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INTERVIEW

“We are at a new horizon for ape conservation”

Dr. Peter Walsh VACCINAPE

We’ve known for a long time that poaching and habitat loss were causing great declines in ape numbers, but what we’ve found out recently is that infectious disease is also causing steep declines in many ape populations.

There are really two kinds of disease that are causing these de- clines. There are what you might call natural diseases, like the Ebola virus, which has killed about a third of the gorillas in the world in about the last fifteen years and there are also diseases that are being introduced to gorillas and chimpanzees from hu- mans. For instance, we have had a series of respiratory disease outbreaks at tourist and research sites over recent years that have killed a lot of gorillas and chimpanzees. That, in particular the fact that these diseases are coming from humans, gives us a particular impetus to do something about this. Because if we don’t, gorillas aren’t going to go extinct tomorrow, and neither will chimpanzees, but in the next twenty, thirty, forty years, we are going to lose most of the populations, or we will be left with a very small handful.

It is also important to recognize the potential threat to African ape conservation posed by naturally occurring pathogens. Recent studies suggest that Ebola may be contributing substantially to great ape declines in central Africa (see chapter Ebola; Leroy et al., 2004). Also troubling are findings of higher mortality and lower reproductive success in wild chimpanzees infected with SIV, long thought to be non-pathogenic in apes, compared to un- infected individuals (Keele et al., 2009). Lastly, anthrax infections with no known link to humans or livestock have killed wild goril- las and chimpanzees at multiple sites (Leendertz et al., 2006).

What I, and a group of other people have been doing, is looking at options to prevent those disease deaths. In particular, we are look- ing at vaccination; what we are trying to do, is to take human vac- cines and adapt them for use on wild apes. Now this has only been done once or twice before, and so we are at a sort of new horizon for ape conservation. What we are trying to do is take a very scientific look at the process and be very safe, and make sure that the benefits of vaccination outweigh the costs. We are doing a series of tests and trials involving a lot of experts from different fields, virologists, primatologists, veterinarians, and we are trying to come up with a plan that will allow us to take the many human vaccines that are now available, and in development, and use them on apes in the wild. Right now, we have two pilot projects, we are adapting an Ebola vaccine and a measles vaccine. The measles vaccine is very safe and it has been used on hundreds of millions of children and we are using that as a sort of proof of principle, and then we are also trying to move in with the use of an Ebola vaccine, and that will happen over about the next two years. If you’d like to hear more about these efforts, you can go to www.vaccinape.org.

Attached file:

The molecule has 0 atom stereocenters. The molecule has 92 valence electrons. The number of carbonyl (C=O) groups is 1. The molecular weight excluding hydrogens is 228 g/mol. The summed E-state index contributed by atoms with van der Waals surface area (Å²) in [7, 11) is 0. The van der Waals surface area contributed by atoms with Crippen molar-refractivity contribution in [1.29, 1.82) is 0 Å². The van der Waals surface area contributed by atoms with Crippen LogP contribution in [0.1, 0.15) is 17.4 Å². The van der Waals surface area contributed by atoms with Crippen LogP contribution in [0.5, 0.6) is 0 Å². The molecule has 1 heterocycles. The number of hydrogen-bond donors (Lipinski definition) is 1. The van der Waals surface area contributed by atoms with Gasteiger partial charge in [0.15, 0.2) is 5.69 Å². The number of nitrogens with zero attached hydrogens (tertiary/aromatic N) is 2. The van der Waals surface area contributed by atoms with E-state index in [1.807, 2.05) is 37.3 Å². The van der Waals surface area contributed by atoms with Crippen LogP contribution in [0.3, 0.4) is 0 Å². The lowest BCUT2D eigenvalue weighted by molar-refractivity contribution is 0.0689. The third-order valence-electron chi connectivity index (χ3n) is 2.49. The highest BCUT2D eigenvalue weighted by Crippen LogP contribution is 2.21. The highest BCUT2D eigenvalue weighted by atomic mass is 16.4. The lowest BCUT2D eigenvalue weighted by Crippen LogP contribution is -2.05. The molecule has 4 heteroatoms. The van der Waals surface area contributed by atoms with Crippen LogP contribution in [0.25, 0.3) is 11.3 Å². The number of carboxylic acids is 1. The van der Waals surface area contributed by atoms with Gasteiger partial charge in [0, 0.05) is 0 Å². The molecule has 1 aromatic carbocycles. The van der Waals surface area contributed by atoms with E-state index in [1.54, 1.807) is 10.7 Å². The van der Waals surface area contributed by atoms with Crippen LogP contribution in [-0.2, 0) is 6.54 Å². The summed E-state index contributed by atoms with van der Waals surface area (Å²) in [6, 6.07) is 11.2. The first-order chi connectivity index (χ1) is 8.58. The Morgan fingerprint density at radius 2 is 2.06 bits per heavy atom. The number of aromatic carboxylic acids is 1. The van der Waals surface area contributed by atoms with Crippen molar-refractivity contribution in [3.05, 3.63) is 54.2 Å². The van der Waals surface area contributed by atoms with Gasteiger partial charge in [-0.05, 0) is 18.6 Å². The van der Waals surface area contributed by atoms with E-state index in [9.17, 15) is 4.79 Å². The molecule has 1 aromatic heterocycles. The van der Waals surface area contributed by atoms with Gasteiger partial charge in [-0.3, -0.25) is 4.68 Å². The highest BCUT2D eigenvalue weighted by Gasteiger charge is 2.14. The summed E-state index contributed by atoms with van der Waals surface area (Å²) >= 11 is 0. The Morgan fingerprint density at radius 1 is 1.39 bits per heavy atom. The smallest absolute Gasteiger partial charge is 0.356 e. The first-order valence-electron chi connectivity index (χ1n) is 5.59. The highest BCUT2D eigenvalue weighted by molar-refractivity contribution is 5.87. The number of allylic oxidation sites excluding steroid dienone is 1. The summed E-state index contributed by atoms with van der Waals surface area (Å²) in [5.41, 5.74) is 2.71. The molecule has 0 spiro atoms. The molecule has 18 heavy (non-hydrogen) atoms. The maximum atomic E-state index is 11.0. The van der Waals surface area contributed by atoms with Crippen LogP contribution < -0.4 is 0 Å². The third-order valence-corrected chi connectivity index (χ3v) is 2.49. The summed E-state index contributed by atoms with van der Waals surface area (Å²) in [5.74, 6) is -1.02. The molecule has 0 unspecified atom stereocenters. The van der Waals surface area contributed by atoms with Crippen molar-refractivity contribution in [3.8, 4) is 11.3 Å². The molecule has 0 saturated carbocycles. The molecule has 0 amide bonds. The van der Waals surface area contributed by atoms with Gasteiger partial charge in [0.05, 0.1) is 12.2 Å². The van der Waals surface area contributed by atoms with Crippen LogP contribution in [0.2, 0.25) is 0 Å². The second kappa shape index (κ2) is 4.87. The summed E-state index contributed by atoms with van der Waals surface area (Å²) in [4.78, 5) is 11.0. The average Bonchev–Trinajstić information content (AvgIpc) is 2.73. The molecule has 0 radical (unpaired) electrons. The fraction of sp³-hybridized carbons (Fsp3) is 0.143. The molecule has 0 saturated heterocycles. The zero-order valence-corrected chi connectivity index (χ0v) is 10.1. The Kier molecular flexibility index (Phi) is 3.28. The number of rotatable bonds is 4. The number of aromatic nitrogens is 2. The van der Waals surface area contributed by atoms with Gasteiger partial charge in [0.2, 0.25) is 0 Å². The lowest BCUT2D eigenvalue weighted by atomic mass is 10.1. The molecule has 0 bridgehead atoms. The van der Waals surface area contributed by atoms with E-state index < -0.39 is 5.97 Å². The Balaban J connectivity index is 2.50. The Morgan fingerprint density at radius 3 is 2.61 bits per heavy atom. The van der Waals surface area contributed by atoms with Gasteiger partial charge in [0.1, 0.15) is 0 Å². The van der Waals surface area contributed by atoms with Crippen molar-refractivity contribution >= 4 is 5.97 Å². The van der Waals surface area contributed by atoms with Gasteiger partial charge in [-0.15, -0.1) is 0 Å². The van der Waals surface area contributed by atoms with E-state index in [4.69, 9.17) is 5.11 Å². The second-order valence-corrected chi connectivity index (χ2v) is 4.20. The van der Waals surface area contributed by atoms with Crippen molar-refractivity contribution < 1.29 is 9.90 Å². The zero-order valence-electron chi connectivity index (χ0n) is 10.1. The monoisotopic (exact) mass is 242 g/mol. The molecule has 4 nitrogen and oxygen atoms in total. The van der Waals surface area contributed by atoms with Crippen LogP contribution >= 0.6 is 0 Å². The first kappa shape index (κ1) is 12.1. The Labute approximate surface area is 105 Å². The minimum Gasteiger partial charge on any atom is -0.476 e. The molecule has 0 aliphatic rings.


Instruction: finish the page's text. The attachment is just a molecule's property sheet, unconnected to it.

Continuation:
Our capacity to understand the role of anthropogenic and natural selective pressures on wild primate populations is challenged by the need to effectively form multidisciplinary teams bridging conservationists and researchers that can re- spond adaptively to the development of integrated theory and next-generation methods and technologies while maintaining standardization to allow for meaningful meta-analyses and model formulation embracing animal health, human health and environmental health issues (Leendertz et al., 2006; Gil- lespie et al., 2008).

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